After removing the four black screws of the outer case, the top can be lifted away from the body. A little bit of wiggling may be required here. The wires attaching the flash shoe to the main body are quite long and I didn’t need to detach them at all. With the main cover off the first lens can be seen directly, with the two screws holding it in place.
Take the first lens off and inspect both surfaces; with luck any fungus will be here (this is where it was, mostly, in the “scruffy” finder with a tiny bit also on the front surface of the second lens). If there’s some on the back surface of the second lens then this can be taken out by first loosening the dioptre adjustment unit which sits on top. Notice the two small screws holding this part down (not the larger one; that can stay in place) and loosen them a a bit. Be careful here as the two mercury switches are held by this unit and they are glued to the unit underneath, yet there’s some play to take advantage of. The top adjustment unit may be lifted just enough to wiggle out the second lens, which is held there by the pin of the swinging arm. Again, inspect both surfaces.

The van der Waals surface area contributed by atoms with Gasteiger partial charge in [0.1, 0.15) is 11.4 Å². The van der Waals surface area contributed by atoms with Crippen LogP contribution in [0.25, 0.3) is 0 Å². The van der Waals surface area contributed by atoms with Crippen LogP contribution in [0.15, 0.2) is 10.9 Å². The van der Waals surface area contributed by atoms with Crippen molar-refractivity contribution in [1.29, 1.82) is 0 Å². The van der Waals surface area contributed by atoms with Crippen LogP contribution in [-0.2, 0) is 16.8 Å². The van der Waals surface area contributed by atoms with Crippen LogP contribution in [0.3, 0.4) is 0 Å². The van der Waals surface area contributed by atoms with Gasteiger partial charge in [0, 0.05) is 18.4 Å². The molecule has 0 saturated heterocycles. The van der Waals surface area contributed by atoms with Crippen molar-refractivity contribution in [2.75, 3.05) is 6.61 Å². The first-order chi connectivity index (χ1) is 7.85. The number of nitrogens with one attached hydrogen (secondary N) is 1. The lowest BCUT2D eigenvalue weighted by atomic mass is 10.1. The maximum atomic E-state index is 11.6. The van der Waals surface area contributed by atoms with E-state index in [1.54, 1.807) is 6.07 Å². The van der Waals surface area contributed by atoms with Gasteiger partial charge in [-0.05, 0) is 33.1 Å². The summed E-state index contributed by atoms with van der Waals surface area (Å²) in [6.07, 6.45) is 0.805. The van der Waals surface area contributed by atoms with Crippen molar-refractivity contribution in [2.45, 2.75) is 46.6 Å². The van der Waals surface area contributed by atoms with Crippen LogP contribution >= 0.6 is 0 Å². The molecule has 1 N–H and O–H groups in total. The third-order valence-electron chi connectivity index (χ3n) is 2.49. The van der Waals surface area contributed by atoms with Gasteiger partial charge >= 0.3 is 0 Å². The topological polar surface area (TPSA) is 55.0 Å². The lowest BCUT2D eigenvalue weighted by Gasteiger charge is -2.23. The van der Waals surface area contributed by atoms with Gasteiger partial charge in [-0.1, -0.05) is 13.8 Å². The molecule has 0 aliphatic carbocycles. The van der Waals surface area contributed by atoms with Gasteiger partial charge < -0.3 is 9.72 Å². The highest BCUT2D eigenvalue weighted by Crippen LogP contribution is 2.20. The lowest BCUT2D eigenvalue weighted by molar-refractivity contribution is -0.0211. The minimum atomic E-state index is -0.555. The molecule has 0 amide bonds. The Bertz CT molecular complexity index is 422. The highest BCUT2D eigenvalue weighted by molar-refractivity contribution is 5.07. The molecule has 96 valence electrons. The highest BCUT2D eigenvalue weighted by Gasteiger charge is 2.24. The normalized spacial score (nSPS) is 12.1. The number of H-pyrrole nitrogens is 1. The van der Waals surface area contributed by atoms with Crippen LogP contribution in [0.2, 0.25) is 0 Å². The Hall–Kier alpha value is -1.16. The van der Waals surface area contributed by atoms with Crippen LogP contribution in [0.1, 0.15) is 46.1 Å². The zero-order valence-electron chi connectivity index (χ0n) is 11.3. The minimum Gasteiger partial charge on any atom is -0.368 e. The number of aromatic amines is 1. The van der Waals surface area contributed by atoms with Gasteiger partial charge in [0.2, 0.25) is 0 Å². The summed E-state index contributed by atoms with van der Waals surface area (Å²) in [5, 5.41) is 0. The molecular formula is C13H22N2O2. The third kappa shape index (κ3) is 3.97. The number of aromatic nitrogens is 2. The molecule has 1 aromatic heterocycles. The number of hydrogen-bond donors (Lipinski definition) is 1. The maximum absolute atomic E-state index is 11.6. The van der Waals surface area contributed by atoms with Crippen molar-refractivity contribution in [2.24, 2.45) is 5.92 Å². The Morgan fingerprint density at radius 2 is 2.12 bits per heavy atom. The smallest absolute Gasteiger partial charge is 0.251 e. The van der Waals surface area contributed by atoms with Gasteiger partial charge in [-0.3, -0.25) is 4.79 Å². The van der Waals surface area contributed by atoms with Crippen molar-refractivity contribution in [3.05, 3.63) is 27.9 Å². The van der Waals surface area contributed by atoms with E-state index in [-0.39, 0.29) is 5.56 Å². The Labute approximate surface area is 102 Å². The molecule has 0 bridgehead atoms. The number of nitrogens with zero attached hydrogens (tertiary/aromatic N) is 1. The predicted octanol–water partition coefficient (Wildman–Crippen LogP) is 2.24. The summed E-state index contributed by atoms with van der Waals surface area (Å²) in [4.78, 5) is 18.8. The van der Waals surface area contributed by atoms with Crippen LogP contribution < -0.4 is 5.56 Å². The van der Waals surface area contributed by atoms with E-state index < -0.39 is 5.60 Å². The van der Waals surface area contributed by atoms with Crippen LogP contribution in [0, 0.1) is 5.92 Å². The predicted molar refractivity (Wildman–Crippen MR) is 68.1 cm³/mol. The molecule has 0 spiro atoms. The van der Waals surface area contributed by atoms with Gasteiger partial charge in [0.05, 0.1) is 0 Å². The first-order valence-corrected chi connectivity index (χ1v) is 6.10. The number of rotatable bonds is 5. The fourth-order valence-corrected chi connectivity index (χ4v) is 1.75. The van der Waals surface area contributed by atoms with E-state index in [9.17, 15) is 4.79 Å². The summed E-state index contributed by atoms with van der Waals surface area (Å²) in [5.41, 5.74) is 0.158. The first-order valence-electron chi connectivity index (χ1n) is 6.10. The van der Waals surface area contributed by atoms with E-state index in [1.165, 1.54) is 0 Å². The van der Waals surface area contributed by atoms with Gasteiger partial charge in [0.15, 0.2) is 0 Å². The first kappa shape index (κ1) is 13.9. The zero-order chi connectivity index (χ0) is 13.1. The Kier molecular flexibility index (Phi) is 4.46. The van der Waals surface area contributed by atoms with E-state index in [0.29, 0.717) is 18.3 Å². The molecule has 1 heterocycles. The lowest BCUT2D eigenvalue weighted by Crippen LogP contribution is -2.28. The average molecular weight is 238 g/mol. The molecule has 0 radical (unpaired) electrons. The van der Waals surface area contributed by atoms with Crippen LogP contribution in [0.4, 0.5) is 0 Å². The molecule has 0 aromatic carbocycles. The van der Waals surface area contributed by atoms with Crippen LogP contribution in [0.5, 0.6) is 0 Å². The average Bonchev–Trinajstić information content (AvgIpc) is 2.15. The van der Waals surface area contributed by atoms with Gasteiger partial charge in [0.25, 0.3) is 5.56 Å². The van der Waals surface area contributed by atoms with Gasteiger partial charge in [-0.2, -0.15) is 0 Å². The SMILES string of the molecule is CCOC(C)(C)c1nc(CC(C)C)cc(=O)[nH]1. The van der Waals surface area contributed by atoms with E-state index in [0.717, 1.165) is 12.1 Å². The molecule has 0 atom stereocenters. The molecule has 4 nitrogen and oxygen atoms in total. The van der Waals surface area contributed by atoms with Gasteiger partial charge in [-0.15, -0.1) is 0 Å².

If there’s fungus on the front surface of the third lens, it can be treated in-situ. If it’s on the back side, though, then the meter cell housing needs to be taken out. There are two screws holding this in place – a small one and a larger one, but this unit is the most difficult to get out so take extra care here. Remove both screws. Facing the lens, first lift the left side and then lift the right side a little. It may not appear to want to move much but persevere here, gently lifting either side and twisting slightly, firstly at the top, outwards, and then push up, swinging out at the base. Watch for wires snagging and gently lift them out of the way so that the lens/cell unit can swing outwards. Don’t pull it too far out. To clean the back side of this lens it will be best to turn the whole lot upside-down and move the unit out far enough to get at the surface, but no more.